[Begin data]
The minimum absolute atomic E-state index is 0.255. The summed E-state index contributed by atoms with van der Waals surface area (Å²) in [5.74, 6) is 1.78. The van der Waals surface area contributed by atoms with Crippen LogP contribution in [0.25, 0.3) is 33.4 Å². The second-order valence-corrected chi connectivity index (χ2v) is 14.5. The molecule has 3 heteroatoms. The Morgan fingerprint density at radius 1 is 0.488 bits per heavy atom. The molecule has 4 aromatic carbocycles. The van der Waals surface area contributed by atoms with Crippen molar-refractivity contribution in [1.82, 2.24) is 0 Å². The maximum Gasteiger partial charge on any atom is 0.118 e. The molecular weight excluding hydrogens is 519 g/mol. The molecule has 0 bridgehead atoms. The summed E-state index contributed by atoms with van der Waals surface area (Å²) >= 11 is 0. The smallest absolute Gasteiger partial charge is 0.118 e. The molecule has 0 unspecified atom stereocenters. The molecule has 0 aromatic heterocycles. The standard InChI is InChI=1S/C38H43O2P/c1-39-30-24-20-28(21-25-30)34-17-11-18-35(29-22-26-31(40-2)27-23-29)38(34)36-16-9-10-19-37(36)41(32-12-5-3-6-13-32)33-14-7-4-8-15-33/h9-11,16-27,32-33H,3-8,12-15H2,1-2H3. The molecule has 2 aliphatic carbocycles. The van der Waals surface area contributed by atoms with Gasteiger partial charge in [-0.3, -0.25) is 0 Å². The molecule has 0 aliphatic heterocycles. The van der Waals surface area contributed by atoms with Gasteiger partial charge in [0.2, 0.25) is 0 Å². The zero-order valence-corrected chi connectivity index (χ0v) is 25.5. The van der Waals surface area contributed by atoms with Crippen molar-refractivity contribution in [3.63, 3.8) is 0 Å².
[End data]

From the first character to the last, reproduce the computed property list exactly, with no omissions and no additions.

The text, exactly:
The minimum absolute atomic E-state index is 0.255. The summed E-state index contributed by atoms with van der Waals surface area (Å²) in [5.74, 6) is 1.78. The van der Waals surface area contributed by atoms with Crippen LogP contribution in [0.25, 0.3) is 33.4 Å². The second-order valence-corrected chi connectivity index (χ2v) is 14.5. The molecule has 3 heteroatoms. The Morgan fingerprint density at radius 1 is 0.488 bits per heavy atom. The molecule has 4 aromatic carbocycles. The van der Waals surface area contributed by atoms with Crippen molar-refractivity contribution in [1.82, 2.24) is 0 Å². The maximum Gasteiger partial charge on any atom is 0.118 e. The molecular weight excluding hydrogens is 519 g/mol. The molecule has 0 bridgehead atoms. The summed E-state index contributed by atoms with van der Waals surface area (Å²) >= 11 is 0. The smallest absolute Gasteiger partial charge is 0.118 e. The molecule has 0 unspecified atom stereocenters. The molecule has 0 aromatic heterocycles. The standard InChI is InChI=1S/C38H43O2P/c1-39-30-24-20-28(21-25-30)34-17-11-18-35(29-22-26-31(40-2)27-23-29)38(34)36-16-9-10-19-37(36)41(32-12-5-3-6-13-32)33-14-7-4-8-15-33/h9-11,16-27,32-33H,3-8,12-15H2,1-2H3. The molecule has 2 aliphatic carbocycles. The van der Waals surface area contributed by atoms with Gasteiger partial charge in [-0.3, -0.25) is 0 Å². The molecule has 0 aliphatic heterocycles. The van der Waals surface area contributed by atoms with Gasteiger partial charge in [0.2, 0.25) is 0 Å². The zero-order valence-corrected chi connectivity index (χ0v) is 25.5. The van der Waals surface area contributed by atoms with Crippen molar-refractivity contribution in [3.63, 3.8) is 0 Å².